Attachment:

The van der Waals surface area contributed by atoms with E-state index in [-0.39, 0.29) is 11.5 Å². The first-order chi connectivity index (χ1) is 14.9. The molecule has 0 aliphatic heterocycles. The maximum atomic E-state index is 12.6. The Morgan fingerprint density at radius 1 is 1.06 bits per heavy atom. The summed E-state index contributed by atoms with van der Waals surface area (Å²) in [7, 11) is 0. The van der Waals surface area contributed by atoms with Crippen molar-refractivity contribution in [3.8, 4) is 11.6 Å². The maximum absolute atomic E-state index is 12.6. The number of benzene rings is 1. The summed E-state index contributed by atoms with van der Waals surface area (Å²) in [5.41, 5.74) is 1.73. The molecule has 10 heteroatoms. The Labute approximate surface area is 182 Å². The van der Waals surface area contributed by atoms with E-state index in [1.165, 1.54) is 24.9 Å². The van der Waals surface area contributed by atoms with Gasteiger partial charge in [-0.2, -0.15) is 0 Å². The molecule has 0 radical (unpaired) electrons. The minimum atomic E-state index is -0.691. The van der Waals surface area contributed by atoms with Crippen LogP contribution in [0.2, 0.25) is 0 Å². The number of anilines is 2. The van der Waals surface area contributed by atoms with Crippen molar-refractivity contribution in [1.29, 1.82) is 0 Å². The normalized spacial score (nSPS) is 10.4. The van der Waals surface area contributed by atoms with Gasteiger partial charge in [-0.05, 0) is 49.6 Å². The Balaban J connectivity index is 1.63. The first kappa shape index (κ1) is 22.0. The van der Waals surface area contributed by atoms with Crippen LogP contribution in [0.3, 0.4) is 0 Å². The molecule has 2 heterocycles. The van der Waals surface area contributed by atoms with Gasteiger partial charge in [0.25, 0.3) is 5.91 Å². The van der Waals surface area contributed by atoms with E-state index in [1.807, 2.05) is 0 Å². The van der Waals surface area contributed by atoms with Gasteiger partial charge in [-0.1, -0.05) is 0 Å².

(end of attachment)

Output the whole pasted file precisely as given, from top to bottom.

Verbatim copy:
The van der Waals surface area contributed by atoms with E-state index in [-0.39, 0.29) is 11.5 Å². The first-order chi connectivity index (χ1) is 14.9. The molecule has 0 aliphatic heterocycles. The maximum atomic E-state index is 12.6. The Morgan fingerprint density at radius 1 is 1.06 bits per heavy atom. The summed E-state index contributed by atoms with van der Waals surface area (Å²) in [7, 11) is 0. The van der Waals surface area contributed by atoms with Crippen molar-refractivity contribution in [3.8, 4) is 11.6 Å². The maximum absolute atomic E-state index is 12.6. The number of benzene rings is 1. The summed E-state index contributed by atoms with van der Waals surface area (Å²) in [5.41, 5.74) is 1.73. The molecule has 10 heteroatoms. The Labute approximate surface area is 182 Å². The van der Waals surface area contributed by atoms with E-state index in [1.165, 1.54) is 24.9 Å². The van der Waals surface area contributed by atoms with Gasteiger partial charge in [-0.2, -0.15) is 0 Å². The molecule has 0 radical (unpaired) electrons. The minimum atomic E-state index is -0.691. The van der Waals surface area contributed by atoms with Crippen LogP contribution in [0.2, 0.25) is 0 Å². The number of anilines is 2. The van der Waals surface area contributed by atoms with Crippen molar-refractivity contribution in [1.29, 1.82) is 0 Å². The normalized spacial score (nSPS) is 10.4. The van der Waals surface area contributed by atoms with Gasteiger partial charge in [-0.05, 0) is 49.6 Å². The Balaban J connectivity index is 1.63. The first kappa shape index (κ1) is 22.0. The van der Waals surface area contributed by atoms with Crippen LogP contribution in [0.3, 0.4) is 0 Å². The molecule has 2 heterocycles. The van der Waals surface area contributed by atoms with Gasteiger partial charge in [0.25, 0.3) is 5.91 Å². The van der Waals surface area contributed by atoms with E-state index in [1.807, 2.05) is 0 Å². The van der Waals surface area contributed by atoms with Gasteiger partial charge in [-0.1, -0.05) is 0 Å².